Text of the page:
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Attorney General Defends Civil Rights Bill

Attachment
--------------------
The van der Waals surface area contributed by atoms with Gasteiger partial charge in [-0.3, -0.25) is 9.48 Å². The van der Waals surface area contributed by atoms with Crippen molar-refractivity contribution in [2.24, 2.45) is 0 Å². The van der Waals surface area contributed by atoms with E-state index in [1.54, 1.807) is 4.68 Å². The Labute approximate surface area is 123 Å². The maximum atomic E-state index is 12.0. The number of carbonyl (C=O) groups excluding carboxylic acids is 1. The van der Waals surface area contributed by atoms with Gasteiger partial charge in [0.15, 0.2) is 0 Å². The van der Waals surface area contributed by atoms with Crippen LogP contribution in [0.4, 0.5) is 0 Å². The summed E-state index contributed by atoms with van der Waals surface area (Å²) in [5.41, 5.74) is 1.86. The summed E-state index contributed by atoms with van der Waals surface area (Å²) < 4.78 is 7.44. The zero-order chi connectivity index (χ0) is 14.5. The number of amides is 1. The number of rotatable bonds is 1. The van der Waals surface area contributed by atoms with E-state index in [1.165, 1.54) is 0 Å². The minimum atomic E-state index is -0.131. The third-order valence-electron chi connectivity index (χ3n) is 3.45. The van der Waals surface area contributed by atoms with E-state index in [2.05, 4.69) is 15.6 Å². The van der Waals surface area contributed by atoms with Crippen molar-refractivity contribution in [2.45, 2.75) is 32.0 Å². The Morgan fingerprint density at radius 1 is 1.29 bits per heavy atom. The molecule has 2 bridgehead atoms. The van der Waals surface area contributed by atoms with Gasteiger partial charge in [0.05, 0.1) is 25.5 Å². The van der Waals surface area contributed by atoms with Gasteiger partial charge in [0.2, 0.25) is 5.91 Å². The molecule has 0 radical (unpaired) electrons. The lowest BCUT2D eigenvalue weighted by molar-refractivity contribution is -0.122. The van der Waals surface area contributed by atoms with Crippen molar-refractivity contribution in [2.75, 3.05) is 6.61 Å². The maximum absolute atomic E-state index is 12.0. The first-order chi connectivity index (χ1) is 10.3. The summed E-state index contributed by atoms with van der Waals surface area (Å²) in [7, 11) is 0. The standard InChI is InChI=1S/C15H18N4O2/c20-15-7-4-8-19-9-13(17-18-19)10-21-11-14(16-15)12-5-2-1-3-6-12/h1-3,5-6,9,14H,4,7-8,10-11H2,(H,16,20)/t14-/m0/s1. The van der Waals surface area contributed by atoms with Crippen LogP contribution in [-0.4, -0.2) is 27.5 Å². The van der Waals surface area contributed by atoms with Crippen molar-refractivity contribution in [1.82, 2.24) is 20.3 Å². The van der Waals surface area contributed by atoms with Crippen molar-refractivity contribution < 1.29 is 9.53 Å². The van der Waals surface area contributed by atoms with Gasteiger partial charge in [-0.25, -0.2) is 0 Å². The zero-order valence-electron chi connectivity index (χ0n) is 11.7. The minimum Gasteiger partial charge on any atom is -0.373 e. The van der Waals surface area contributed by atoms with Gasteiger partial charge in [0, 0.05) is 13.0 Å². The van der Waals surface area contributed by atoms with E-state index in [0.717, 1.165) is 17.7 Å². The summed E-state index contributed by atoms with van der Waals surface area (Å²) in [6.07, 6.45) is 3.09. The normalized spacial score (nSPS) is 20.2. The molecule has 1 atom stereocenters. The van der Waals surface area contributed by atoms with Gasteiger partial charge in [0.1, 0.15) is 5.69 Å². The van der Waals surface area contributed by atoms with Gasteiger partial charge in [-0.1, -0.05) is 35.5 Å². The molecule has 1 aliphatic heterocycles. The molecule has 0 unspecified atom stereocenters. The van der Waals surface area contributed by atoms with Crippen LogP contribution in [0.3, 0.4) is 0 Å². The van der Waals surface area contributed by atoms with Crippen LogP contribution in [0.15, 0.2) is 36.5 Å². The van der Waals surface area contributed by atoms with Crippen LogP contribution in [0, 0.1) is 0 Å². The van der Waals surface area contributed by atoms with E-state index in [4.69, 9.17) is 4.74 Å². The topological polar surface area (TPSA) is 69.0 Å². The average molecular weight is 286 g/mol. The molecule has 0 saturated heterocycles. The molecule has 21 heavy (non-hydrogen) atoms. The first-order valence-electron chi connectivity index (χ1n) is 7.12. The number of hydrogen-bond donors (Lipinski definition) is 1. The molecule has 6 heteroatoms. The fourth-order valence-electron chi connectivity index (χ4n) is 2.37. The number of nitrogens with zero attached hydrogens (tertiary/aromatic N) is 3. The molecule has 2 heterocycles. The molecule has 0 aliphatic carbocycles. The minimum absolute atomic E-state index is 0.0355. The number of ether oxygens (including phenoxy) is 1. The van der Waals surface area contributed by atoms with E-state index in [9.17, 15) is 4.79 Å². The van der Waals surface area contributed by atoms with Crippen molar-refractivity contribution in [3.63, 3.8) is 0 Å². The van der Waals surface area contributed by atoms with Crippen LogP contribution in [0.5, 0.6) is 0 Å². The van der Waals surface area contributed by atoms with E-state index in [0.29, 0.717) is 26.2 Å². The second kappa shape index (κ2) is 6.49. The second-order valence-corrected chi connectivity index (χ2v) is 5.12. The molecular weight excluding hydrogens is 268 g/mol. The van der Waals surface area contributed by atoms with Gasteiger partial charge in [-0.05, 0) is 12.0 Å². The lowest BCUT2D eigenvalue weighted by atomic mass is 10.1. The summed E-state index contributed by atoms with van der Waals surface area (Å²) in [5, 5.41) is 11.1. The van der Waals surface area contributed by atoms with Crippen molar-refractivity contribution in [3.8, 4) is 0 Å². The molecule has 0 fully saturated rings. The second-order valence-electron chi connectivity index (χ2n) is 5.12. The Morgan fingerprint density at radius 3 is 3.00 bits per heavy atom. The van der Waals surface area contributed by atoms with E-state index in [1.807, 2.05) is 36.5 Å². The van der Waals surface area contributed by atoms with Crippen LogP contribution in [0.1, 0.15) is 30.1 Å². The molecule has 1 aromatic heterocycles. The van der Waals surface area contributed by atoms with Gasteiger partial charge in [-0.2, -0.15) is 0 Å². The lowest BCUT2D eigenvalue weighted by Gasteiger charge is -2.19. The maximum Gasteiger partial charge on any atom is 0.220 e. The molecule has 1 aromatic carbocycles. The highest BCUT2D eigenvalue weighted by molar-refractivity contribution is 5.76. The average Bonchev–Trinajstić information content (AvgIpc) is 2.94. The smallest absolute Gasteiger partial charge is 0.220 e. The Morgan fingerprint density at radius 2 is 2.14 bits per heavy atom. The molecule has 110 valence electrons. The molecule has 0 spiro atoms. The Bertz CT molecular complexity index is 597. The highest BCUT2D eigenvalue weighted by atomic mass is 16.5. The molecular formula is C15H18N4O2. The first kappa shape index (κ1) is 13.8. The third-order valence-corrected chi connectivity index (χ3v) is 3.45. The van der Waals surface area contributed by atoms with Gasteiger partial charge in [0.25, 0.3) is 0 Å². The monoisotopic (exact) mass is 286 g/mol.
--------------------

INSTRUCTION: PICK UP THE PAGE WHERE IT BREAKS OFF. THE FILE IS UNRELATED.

July 18, 1963 - Attorney General Robert F. Kennedy denied today that the Administration’s civil rights bill would “improperly” interfere with either the rights of the states or the rights of private property. Southern opponents argue that four sections of the bill, dealing with schools, voting, public accommodations, and Federal funds, are an infringement on states’ rights. They are joined by many Northern legislators of both parties in asserting that the proposed ban on discrimination in public facilities would impair property rights. The Attorney General addressed himself to both these arguments today as he began testifying on the bill before the Senate Judiciary Committee. The committee is headed by Senator James O. Eastland of Mississippi, a staunch segregationist. Mr. Kennedy accused Southerners, in effect, of forgetting the debates in the Constitutional Convention and misapplying their favorite doctrine. He said: “States’ rights, as our forefathers conceived it, was a protection of the right of the individual citizen. Those who preach most frequently about states’ rights today are not those seeking the protection of the individual citizen, but his exploitation.” Mr. Kennedy said that while the Administration believed in the principle of “the less Federal intervention the better,” it could not forget that a citizen of Alabama or Mississippi “is also an American citizen.” “We expect him to obey American laws, to pay American taxes, to fight and die in American wars, whatever the color of his skin,” Mr. Kennedy said.


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